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Photo by Tamie Meck Looking east toward Paonia from behind Stop and Save, the area surrounding Samuel Wade Road leading from Highway 133 to the downtown corridor is being eyed by the Town of Paonia for commercial expansion as identified in the 2010 Highway 133 Corridor Master Plan. The plan is available on the town website, townofpaonia.com.
Photo by Tamie Meck A real estate sign on Third Street in Paonia advertises the former Flying Fork Restaurant. As the town considers future growth, the area from Third Street to Highway 133 is being eyed for extension of the downtown business core.

Planning for when growth comes knocking

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Like it or not, like many other small towns, Paonia is expected to grow in the coming years as more and more people discover the area's agriculture, food and wine, recreational opportunities, educational opportunities, and budding arts community.

The Town of Paonia would like to have some control over that growth. With developable land within town boundaries scarce, that growth is likely to occur outside of the existing town boundaries, said town administrator Ken Knight. The commercial downtown core is considered fully developed, and there is a lack of inventory for "starter homes" to accommodate young families moving to the area.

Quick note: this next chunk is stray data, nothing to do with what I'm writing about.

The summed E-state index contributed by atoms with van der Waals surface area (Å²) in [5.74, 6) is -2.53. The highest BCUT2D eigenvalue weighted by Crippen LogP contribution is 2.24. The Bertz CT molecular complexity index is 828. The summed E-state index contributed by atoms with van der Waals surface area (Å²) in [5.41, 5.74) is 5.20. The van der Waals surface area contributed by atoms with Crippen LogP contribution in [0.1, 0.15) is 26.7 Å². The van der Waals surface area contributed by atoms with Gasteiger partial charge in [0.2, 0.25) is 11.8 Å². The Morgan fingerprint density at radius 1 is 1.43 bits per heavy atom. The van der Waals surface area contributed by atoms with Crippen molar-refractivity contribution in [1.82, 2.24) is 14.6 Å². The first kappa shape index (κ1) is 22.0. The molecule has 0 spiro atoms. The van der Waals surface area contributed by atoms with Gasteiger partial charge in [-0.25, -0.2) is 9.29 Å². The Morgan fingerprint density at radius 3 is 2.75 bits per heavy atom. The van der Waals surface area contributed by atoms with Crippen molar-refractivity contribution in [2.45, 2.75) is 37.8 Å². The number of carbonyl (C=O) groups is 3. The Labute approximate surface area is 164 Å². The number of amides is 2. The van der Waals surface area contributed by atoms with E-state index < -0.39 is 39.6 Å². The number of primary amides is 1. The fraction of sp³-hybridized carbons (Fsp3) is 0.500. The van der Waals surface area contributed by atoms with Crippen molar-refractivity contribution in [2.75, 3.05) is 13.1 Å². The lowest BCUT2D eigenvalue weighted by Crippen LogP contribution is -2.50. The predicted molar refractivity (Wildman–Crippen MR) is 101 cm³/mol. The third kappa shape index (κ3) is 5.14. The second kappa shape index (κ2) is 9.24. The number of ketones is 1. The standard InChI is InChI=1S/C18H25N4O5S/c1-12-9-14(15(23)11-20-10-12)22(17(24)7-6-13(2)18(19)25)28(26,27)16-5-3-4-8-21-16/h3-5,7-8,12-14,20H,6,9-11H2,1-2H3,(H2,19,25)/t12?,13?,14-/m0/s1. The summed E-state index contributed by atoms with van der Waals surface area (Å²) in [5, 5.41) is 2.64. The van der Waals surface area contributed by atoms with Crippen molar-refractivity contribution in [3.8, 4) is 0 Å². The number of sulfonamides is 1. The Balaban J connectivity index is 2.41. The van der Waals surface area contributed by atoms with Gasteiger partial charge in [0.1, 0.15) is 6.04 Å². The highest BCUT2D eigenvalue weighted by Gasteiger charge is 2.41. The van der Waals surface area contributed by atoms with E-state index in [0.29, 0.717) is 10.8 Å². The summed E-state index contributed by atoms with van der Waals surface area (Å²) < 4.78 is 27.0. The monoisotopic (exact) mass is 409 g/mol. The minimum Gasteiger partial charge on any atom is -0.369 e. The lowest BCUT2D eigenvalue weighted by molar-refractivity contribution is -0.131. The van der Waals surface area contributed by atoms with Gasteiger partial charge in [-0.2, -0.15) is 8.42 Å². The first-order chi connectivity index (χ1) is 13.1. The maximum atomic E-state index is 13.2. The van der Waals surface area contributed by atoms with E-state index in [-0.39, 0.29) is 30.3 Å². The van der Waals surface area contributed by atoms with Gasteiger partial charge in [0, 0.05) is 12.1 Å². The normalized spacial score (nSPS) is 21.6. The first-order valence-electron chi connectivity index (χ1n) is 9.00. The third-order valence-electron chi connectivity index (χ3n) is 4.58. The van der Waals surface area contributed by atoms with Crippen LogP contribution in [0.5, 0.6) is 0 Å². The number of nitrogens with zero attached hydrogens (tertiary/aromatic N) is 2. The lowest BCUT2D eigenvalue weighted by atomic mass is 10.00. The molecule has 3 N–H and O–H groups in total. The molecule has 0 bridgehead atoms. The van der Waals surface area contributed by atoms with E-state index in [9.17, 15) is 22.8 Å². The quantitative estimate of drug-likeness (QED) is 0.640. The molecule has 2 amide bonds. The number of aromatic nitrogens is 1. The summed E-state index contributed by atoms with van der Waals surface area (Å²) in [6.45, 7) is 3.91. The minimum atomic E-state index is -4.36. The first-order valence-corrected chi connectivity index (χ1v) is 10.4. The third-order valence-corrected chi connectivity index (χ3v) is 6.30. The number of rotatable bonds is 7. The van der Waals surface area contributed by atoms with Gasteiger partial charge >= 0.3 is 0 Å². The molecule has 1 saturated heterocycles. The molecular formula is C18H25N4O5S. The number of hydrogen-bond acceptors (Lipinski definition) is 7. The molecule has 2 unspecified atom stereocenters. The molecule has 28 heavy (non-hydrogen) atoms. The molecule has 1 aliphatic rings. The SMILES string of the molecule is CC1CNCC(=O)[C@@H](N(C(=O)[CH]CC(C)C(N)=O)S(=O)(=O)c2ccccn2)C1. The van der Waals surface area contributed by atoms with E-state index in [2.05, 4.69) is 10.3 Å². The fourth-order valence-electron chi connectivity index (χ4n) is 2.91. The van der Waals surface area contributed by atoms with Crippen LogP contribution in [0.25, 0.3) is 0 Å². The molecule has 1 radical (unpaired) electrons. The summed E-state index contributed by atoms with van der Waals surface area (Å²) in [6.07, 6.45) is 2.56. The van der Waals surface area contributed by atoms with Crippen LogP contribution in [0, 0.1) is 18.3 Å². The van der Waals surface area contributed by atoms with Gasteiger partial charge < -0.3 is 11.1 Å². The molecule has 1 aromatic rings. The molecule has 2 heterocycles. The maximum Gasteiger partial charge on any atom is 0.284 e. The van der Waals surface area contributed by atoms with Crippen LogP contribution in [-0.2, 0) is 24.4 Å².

Growth is already knocking at the door. The town has been approached about one possible major development just beyond town limits, and is aware of other commercial and residential developments in the works. In 2019, said Knight, the Paonia Planning Commission, which in recent years has met once or twice a year, will begin meeting monthly.

If the business corridor is to expand, the most likely direction is outward beyond the existing town limits. If the town is to have any control over that development, plan for essential services, and ensure that growth is reasonable and consistent with the character of the community, it needs to act now.

What makes the most sense, said Knight, is to direct development outward toward Highway 133.

The idea isn't new. After more than two years of working closely with Delta County, an advisory committee of in- and out-of-town residents, and multiple public meetings, in 2010 the town adopted the "Highway 133 Corridor Master Plan" (the Plan). A policy document for Paonia and Delta County to use in considering specific land use and development proposals, the plan identifies a course of action for addressing future growth and development outside of existing town boundaries while maintaining the area's rural agricultural setting.

The plan identifies two main corridors that can have "a direct influence on future growth, economic vitality, and Paonia's small-town character." Area A includes Grand Avenue northwest to Highway 133 on Samuel Wade Road, Clock, Price and Stahl roads, and Highway 133 southwest to the Redwood Arms Motel; and northwest from Grand Avenue to the highway.